In this study, we will utilize data from 37 infants at high risk of bipolar (biological mother diagnosed with bipolar) which were longitudinally scanned using rsfMRI at 0, 1, and 2 years of age and 142 normal developing controls scanned at the same age intervals. By carrying out a longitudinal study combining advanced neuroimaging and detailed neurobehavioral assessments, the proposed study would be the first to unveil the potential abnormal functional network development associated with bipolar disorder during an unstudied period from neonates through age two. Specifically, we propose to achieve the following two aims.
Aim 1: Characterize the abnormal development of specific functional circuits associated with genetic risk of bipolar and its behavioral correlations during the first two years of life. Various bipolar-related functional circuits associated with emotion, especially those centered at the amygdala, orbitofrontal cortex, insula, temporopolar cortex, and anterior cingulate cortex, will be systematically studied. Moreover, given the reported relevance of motor and cognitive functions in BD, circuits centered at motor-sensory cortices and dorsal lateral prefrontal cortex will also be studied. The longitudinal growth trajectories of the local specialization and long-range integration of all circuits will be delineated and their relationship with different domains of behavior including gross and fine motor, receptive and expressive language, as well as visual spatial working memory will be quantified. We hypothesize: (1) BD-related functional circuits will show abnormal growth trends in infants with a genetically high risk of BD compared with normal controls; (2) functional circuit abnormalities will be significantly associated with corresponding behavioral measurements.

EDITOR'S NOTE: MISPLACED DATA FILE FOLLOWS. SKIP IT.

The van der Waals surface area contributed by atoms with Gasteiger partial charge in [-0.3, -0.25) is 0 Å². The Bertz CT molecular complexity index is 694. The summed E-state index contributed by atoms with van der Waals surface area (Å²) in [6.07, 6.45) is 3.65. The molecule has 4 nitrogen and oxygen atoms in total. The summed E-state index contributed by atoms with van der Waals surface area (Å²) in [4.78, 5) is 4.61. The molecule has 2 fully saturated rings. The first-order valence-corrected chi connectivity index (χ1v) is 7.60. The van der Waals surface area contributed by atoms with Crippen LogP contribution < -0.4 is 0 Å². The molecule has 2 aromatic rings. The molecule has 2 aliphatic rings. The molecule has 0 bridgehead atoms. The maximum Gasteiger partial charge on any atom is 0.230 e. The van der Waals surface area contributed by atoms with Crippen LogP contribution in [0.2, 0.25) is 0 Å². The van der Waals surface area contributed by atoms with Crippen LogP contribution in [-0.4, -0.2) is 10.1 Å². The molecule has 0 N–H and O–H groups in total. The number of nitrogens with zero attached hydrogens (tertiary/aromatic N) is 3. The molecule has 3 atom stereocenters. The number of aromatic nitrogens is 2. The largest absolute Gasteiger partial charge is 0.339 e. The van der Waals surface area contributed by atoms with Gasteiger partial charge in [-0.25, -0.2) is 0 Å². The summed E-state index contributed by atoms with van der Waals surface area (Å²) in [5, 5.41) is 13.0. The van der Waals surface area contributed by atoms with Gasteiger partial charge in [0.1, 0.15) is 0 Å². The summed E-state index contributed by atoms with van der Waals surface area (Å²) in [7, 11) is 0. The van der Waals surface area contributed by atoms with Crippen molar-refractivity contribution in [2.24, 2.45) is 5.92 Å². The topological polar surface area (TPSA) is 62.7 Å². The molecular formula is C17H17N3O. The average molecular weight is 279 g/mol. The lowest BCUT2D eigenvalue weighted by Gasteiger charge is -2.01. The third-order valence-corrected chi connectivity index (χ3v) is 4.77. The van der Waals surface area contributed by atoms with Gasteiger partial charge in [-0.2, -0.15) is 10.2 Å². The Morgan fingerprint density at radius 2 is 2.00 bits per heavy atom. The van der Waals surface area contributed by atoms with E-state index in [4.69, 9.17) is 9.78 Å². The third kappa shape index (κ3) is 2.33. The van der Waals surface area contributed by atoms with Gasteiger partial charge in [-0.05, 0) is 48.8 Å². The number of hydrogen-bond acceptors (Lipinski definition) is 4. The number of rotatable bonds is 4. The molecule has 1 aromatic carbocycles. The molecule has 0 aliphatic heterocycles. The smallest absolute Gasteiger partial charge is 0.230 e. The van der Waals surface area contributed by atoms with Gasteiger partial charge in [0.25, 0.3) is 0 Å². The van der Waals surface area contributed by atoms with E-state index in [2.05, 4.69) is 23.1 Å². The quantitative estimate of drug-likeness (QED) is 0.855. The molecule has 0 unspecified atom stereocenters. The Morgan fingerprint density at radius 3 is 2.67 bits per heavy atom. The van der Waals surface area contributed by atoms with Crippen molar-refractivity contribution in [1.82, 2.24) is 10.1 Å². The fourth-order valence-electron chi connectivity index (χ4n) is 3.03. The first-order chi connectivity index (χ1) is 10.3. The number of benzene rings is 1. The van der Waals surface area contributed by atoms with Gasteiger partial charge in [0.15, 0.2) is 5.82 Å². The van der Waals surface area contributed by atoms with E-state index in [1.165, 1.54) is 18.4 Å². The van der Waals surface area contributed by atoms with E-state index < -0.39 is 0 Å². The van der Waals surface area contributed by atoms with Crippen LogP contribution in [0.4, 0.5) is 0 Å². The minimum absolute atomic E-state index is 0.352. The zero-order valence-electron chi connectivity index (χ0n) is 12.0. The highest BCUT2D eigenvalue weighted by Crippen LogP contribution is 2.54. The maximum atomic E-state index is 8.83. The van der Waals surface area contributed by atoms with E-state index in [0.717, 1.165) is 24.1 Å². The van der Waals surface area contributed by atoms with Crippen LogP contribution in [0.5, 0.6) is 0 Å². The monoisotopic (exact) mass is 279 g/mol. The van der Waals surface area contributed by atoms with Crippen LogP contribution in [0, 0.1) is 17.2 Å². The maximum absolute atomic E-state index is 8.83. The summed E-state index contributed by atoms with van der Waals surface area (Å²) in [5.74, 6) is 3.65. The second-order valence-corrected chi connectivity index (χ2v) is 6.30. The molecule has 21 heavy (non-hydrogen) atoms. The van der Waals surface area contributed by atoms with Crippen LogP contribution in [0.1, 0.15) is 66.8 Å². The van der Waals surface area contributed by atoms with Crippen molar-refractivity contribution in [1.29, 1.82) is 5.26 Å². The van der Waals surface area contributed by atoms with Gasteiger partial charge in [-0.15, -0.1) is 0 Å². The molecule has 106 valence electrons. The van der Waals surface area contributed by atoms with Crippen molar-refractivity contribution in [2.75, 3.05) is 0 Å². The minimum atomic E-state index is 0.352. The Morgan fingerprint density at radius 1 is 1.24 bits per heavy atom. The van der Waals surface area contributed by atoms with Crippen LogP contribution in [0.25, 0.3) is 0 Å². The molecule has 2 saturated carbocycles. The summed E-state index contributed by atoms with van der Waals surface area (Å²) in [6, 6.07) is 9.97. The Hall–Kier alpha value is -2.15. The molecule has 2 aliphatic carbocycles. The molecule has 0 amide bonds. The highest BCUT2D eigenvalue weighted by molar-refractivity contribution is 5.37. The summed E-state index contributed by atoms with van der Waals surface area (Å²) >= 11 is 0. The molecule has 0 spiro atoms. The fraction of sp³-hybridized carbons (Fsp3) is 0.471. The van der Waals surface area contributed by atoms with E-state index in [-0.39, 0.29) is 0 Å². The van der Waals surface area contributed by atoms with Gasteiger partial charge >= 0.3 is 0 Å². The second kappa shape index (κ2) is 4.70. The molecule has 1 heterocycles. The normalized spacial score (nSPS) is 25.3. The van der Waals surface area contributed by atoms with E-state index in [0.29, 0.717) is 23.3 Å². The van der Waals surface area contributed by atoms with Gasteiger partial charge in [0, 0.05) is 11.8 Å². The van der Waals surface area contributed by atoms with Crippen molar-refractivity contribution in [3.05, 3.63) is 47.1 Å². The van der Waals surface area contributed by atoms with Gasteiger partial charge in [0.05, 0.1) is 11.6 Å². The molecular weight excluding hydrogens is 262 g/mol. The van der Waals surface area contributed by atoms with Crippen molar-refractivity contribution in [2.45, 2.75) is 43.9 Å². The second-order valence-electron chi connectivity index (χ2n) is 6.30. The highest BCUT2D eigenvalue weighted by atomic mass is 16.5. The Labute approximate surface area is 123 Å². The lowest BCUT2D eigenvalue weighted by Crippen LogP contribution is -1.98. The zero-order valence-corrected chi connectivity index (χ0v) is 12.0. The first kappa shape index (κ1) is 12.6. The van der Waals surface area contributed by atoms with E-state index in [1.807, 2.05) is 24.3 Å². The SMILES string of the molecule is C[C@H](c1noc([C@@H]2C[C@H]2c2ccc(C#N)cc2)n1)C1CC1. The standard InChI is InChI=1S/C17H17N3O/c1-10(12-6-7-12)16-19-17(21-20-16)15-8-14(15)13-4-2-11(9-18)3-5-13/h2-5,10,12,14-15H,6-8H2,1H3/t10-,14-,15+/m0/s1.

Aim 2: Characterize the abnormal development of whole brain organization properties associated with genetic risk of bipolar and its behavioral correlations during the first two years of life. Building on individual functional circuits, the whole brain operates as an integrated system. Recent developments in quantitatively characterizing the information processing properties of the whole brain system based on graph-theoretical analysis have greatly improved our understanding of normal brain functioning. More importantly, disruptions of such whole brain graph measures have been reported in different brain disorders, including BD. Therefore, we will characterize the potential abnormal development of graph properties associated with genetic risk of BD in this aim.
Overall, the proposed study represents the first step in trying to delineate the brain circuit abnormalities associated with genetic risk for bipolar disorder during infancy. Insights from this study will not only significantly improve our understanding of the developmental pathophysiology of bipolar disorder, but will also provide far-reaching benefits for early identification of risk factors and intervention.